Local

August 3, 2018
 

Luke annual water quality report released

This year’s annual water quality report has been released. The results show the Luke Air force Base potable water has been deemed safe by EPA standards. Drinking water, including bottled water, may reasonably be expected to contain at least small amounts of some contaminants. The presence of contaminants does not necessarily indicate that water poses a health risk.

As required by the Safe Drinking Water Act, this report is designed to provide details about where your water comes from, what it contains and how it compares to standards set by regulatory agencies. This report is a snapshot of last year’s water quality. We are committed to providing you with information because informed customers are our best allies.

Some people may be more vulnerable to contaminants in drinking water than the general population. Immuno-compromised persons, such as persons with cancer undergoing chemotherapy, persons who have undergone organ transplants, people with HIV/AIDS or other immune system disorders, some elderly, and infants can be particularly at risk from infections. These people should seek advice about drinking water from their health care providers.

Where does my water come from?

Your drinking water source is groundwater supplied through wells from the West Salt River Valley sub-basin within the Phoenix Active Management Area. The water is filtered and treated with chlorine to disinfect.

In 2017, Luke AFB made connections with three off-base water providers. The water supplied by Valley, Liberty Utilities and EPCOR comes from the West Salt River Valley sub-basin, and EPCOR is a mixture of groundwater blended with surface water from Lake Pleasant.

The sources of drinking water (both tap water and bottled water) include rivers, lakes, streams, ponds, reservoirs, springs, and wells. As water travels over the surface of the land or through the ground, it dissolves naturally occurring minerals and, in some cases, radioactive material, and can pick up substances resulting from the presence of animals or from human activity.

Contaminants that may be present in source water:

• Microbial contaminants, such as viruses and bacteria that may come from sewage treatment plants, septic systems, agricultural livestock operations, and wildlife.

• Inorganic contaminants, such as salts and metals, which can be naturally occurring or result from urban stormwater runoff, industrial or domestic wastewater discharges, oil and gas production, mining, or farming.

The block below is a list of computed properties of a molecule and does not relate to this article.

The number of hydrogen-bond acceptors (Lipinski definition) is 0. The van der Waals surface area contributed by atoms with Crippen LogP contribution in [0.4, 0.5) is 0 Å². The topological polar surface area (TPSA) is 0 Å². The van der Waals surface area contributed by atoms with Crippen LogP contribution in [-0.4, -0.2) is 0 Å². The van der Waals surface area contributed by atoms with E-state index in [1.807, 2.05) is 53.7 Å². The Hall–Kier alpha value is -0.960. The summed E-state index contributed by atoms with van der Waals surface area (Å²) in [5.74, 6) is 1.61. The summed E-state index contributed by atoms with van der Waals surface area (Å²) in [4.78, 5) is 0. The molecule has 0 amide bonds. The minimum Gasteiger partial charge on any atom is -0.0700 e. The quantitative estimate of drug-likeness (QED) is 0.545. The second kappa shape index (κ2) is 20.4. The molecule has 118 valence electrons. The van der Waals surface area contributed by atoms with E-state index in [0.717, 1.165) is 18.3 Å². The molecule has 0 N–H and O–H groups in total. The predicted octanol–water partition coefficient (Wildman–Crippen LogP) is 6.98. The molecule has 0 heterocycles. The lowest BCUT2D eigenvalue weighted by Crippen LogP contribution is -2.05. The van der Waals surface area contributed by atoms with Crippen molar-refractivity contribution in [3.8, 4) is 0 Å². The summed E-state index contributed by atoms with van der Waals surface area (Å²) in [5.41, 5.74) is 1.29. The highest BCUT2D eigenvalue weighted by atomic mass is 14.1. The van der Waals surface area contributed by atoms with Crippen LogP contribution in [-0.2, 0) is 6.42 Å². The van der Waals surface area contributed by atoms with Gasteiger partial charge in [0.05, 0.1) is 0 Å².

• Pesticides and herbicides that may come from a variety of sources such as agriculture, urban stormwater runoff, and residential uses.

• Organic chemical contaminants, including synthetic and volatile organic chemicals, which are byproducts of industrial processes and petroleum production, and can also come from gas stations, urban stormwater runoff, and septic systems.

• Radioactive contaminants that can be naturally occurring, or be the result of oil and gas production and mining activities.

In order to ensure that tap water is safe to drink, EPA prescribes regulations which limit the amount of certain contaminants in water provided by public water systems. Food and Drug Administration regulations establish limits for contaminants in bottled water which must provide the same protection for public health.

How can I get involved?

Protection of drinking water is everyone’s responsibility. You can help protect your community’s drinking water source in several ways; some examples are:

• Eliminate excess use of lawn and garden fertilizers and pesticides – they contain hazardous chemicals that can reach your drinking water source

• Dispose of chemicals properly

• Organize a storm drain stenciling project with your local government or water supplier.

For more information call Staff Sgt. Michael Echeverria, 56th Aerospace Medicine Squadron Bioenvironmental Engineering Flight at 623-856-7521.

For more information about contaminants and potential health effects, call the EPA’s Safe Drinking Water Hotline 800-426-4791.

Courtesy of 56th Aerospace Medicine Squadron Bioenvironmental Engineering Flight




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